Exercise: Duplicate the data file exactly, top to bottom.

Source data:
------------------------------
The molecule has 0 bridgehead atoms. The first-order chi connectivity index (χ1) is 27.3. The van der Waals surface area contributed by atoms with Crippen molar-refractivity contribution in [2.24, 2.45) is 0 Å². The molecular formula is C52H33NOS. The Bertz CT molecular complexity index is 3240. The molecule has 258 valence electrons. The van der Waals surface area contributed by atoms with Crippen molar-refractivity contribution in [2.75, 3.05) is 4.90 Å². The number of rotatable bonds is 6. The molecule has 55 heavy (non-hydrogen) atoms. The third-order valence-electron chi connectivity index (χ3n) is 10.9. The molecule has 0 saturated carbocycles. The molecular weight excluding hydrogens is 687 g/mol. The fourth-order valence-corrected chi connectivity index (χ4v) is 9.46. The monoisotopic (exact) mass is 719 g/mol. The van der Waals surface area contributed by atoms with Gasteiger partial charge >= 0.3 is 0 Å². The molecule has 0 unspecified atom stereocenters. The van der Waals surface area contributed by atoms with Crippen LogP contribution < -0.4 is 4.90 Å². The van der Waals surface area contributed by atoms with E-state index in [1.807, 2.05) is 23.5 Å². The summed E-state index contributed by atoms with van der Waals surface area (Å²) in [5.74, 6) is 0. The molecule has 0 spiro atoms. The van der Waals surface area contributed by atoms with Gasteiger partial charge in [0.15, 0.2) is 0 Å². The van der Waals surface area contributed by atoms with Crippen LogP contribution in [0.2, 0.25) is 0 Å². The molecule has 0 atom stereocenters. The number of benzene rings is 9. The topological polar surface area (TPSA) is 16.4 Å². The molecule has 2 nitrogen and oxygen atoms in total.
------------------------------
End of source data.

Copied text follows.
The molecule has 0 bridgehead atoms. The first-order chi connectivity index (χ1) is 27.3. The van der Waals surface area contributed by atoms with Crippen molar-refractivity contribution in [2.24, 2.45) is 0 Å². The molecular formula is C52H33NOS. The Bertz CT molecular complexity index is 3240. The molecule has 258 valence electrons. The van der Waals surface area contributed by atoms with Crippen molar-refractivity contribution in [2.75, 3.05) is 4.90 Å². The number of rotatable bonds is 6. The molecule has 55 heavy (non-hydrogen) atoms. The third-order valence-electron chi connectivity index (χ3n) is 10.9. The molecule has 0 saturated carbocycles. The molecular weight excluding hydrogens is 687 g/mol. The fourth-order valence-corrected chi connectivity index (χ4v) is 9.46. The monoisotopic (exact) mass is 719 g/mol. The van der Waals surface area contributed by atoms with Gasteiger partial charge >= 0.3 is 0 Å². The molecule has 0 unspecified atom stereocenters. The van der Waals surface area contributed by atoms with Crippen LogP contribution < -0.4 is 4.90 Å². The van der Waals surface area contributed by atoms with E-state index in [1.807, 2.05) is 23.5 Å². The summed E-state index contributed by atoms with van der Waals surface area (Å²) in [5.74, 6) is 0. The molecule has 0 spiro atoms. The van der Waals surface area contributed by atoms with Gasteiger partial charge in [0.15, 0.2) is 0 Å². The van der Waals surface area contributed by atoms with Crippen LogP contribution in [0.2, 0.25) is 0 Å². The molecule has 0 atom stereocenters. The number of benzene rings is 9. The topological polar surface area (TPSA) is 16.4 Å². The molecule has 2 nitrogen and oxygen atoms in total.